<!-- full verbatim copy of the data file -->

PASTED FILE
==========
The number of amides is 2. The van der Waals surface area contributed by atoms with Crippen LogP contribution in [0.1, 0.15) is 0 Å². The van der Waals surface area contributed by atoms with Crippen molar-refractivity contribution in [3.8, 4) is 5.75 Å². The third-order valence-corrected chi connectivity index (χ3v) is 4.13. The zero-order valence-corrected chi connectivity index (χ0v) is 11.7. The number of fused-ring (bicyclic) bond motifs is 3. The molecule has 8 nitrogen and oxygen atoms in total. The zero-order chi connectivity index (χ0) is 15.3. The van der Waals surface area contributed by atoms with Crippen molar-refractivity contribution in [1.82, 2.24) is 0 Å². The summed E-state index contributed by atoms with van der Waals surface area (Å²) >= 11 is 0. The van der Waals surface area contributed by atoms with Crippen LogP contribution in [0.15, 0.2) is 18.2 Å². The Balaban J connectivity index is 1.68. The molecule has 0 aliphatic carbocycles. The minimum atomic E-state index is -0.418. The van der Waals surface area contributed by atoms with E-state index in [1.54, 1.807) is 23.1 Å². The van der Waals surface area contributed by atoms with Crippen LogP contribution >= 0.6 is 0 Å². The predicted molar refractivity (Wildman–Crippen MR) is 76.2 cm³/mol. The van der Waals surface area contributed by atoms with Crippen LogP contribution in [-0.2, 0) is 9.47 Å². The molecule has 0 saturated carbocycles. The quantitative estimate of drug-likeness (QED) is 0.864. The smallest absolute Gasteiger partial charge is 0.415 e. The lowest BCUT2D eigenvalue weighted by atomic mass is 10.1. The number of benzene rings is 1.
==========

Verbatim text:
The number of amides is 2. The van der Waals surface area contributed by atoms with Crippen LogP contribution in [0.1, 0.15) is 0 Å². The van der Waals surface area contributed by atoms with Crippen molar-refractivity contribution in [3.8, 4) is 5.75 Å². The third-order valence-corrected chi connectivity index (χ3v) is 4.13. The zero-order valence-corrected chi connectivity index (χ0v) is 11.7. The number of fused-ring (bicyclic) bond motifs is 3. The molecule has 8 nitrogen and oxygen atoms in total. The zero-order chi connectivity index (χ0) is 15.3. The van der Waals surface area contributed by atoms with Crippen molar-refractivity contribution in [1.82, 2.24) is 0 Å². The summed E-state index contributed by atoms with van der Waals surface area (Å²) >= 11 is 0. The van der Waals surface area contributed by atoms with Crippen LogP contribution in [0.15, 0.2) is 18.2 Å². The Balaban J connectivity index is 1.68. The molecule has 0 aliphatic carbocycles. The minimum atomic E-state index is -0.418. The van der Waals surface area contributed by atoms with E-state index in [1.54, 1.807) is 23.1 Å². The van der Waals surface area contributed by atoms with Crippen LogP contribution >= 0.6 is 0 Å². The predicted molar refractivity (Wildman–Crippen MR) is 76.2 cm³/mol. The van der Waals surface area contributed by atoms with Crippen LogP contribution in [-0.2, 0) is 9.47 Å². The molecule has 0 saturated carbocycles. The quantitative estimate of drug-likeness (QED) is 0.864. The smallest absolute Gasteiger partial charge is 0.415 e. The lowest BCUT2D eigenvalue weighted by atomic mass is 10.1. The number of benzene rings is 1.